Unique method to show how micro and nanoplastics are deposited in agriculture

9. 1. 2024
Micro and nanoplastics have increasingly come into the sights of world leaders in recent years. According to UN data, there are over 50 trillion microplastic particles in the seas alone, 500 times more than the number of stars in our galaxy. While microplastics have been mapped in detail in waters, more precise data is lacking in other areas. Scientists from the Faculty of Agronomy at Mendel University in Brno, in collaboration with colleagues from the Czech Academy of Sciences, have therefore decided to describe how plastic particles spread in agriculture.

A study by the World Wildlife Fund states that humans ingest about five grams of microplastics per week. That’s the equivalent of, say, one credit card. “Scientists around the world are asking what that amount of plastic will do to the body. We know from previous research that most microplastics are expelled. However, big question marks remain about nanoplastics, which can enter the blood and have also been discovered in breast milk or the brain,” described Pavel Horky from the Institute of Animal Nutrition and Forage Production at the AF MENDELU, who has been conducting research since last year on monitoring the circulation of microplastics in agricultural production.

The aim of his scientific team is to develop a detection platform that could be used to analyse the occurrence of micro- and nanoplastics in the food pyramid – i.e. in soil, in crops grown in the field, in meat or organs of livestock and, in the future, in the human body. “Colleagues from the Institute of Instrumentation of the CAS are currently working on the development of a microfluidic chip. We are using the Raman spectroscopy method with optical tweezers, which allows both the capture and analysis of microplastics,” explained Horky.

The project started last spring and experts are currently analysing the first samples. The research is divided into several parts. “The uniqueness of our project lies primarily in its complexity. We are focusing on crop and livestock production, but also on agricultural land,” Horký said. This year, the scientists will target-feed microplastics to poultry and observe how the particles are transported within individual organs, body parts, muscles and blood of the animals. “In our country, a lot of experiments are done on lab rats or mice, but larger animals are not paid attention to. That is why we want to move towards farm animals, because from our point of view there is a lot of potential to be unique.”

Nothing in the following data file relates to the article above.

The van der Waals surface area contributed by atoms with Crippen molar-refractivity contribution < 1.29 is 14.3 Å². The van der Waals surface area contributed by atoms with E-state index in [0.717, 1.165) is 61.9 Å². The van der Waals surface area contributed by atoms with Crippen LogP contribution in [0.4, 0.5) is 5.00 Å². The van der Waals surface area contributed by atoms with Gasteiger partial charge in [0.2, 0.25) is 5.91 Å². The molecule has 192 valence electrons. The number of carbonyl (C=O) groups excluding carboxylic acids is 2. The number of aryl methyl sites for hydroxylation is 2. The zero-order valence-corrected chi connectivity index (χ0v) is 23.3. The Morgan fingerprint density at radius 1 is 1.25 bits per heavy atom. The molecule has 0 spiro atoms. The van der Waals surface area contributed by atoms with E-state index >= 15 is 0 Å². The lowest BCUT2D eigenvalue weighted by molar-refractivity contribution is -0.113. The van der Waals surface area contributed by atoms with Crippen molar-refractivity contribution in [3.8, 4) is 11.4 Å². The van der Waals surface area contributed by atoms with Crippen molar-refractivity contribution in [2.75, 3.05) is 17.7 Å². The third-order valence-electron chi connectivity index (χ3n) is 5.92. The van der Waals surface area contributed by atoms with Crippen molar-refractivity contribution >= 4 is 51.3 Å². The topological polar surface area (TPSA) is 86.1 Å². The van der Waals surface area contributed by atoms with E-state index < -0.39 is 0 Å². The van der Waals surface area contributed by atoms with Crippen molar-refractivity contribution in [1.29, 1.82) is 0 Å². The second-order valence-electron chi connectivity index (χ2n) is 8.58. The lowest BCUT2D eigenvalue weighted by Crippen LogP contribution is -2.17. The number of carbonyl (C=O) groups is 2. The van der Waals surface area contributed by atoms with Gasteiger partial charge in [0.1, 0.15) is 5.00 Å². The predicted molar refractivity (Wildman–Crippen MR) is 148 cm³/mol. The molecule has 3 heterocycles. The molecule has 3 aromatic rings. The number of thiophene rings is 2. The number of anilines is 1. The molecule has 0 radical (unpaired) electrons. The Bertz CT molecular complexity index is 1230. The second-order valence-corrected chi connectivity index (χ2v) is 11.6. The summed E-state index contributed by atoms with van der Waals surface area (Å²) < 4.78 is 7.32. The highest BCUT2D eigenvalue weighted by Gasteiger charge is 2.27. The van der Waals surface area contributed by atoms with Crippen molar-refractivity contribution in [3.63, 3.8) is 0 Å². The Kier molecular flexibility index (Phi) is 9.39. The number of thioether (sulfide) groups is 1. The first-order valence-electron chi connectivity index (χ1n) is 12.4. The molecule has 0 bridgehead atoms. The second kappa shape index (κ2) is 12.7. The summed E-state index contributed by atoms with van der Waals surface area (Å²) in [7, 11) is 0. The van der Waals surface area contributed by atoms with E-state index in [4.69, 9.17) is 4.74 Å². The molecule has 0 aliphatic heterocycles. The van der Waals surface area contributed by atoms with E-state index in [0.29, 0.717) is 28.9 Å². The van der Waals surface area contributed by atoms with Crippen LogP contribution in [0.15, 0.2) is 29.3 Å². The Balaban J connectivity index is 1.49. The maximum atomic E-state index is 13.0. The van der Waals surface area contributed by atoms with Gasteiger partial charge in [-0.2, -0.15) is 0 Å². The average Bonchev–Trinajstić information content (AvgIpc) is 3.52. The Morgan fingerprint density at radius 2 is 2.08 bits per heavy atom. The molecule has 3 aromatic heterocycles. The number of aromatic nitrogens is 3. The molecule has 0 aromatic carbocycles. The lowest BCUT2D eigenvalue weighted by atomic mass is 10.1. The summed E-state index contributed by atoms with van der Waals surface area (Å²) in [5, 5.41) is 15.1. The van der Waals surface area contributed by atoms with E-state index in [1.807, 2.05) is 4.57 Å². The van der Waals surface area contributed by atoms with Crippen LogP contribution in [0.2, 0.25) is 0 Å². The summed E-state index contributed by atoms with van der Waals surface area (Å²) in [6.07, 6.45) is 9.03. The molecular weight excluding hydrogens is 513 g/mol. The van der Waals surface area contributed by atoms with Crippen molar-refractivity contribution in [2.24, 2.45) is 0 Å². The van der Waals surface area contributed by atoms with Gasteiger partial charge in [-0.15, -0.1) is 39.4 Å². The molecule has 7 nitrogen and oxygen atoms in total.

Alongside the animal experiments, the researchers will also be conducting a container experiment in greenhouses. The scientists will apply the microplastics to the soil, where they will then plant the most commonly grown crops – for example, corn or wheat. In this case, they will also look at how the plastics move from the soil to different parts of the plants.

A sub-objective of the project is to map the occurrence of microplastics in agricultural soil near municipal waste dumps. Scientists should have results from this part of the research this year. It is the cooperation with practice that is crucial for the project. “In the last phase of the research, we will monitor micro and nanoplastics directly on selected farms in the Czech Republic. We want to focus on the region of South Moravia and Vysočina,” Horký explained.

The experts want to offer the resulting analytical tool to the commercial sphere. “Just as we currently check the content of mycotoxins or antibiotics, we may also monitor the presence of microplastics in the future – for example, in the context of organic farming. But there are also applications outside agriculture. The method could also be used in public administration. Of course, we are also thinking about human applications in human tissues,” the scientist reflects.

Microplastics enter nature in two ways. So-called primary microplastics are found in the environment directly in the form of small particles. More than a third of these particles come from washing synthetic clothing, while another nearly thirty percent of microplastics are formed when tyres come off. In addition, secondary microplastics are formed by the breakdown of larger pieces of plastic products such as bags or bottles.

The joint project between MENDELU and the CAS to monitor micro- and nanoplastics will run until 2025 and was supported by the Czech Technology Agency under the Environment for Life programme.

Contact for further information: Ing. Pavel Horký, Ph.D., +420 731 454 364, pavel.horky@mendelu.cz, Institute of Animal Nutrition and Forage Production, MENDELU

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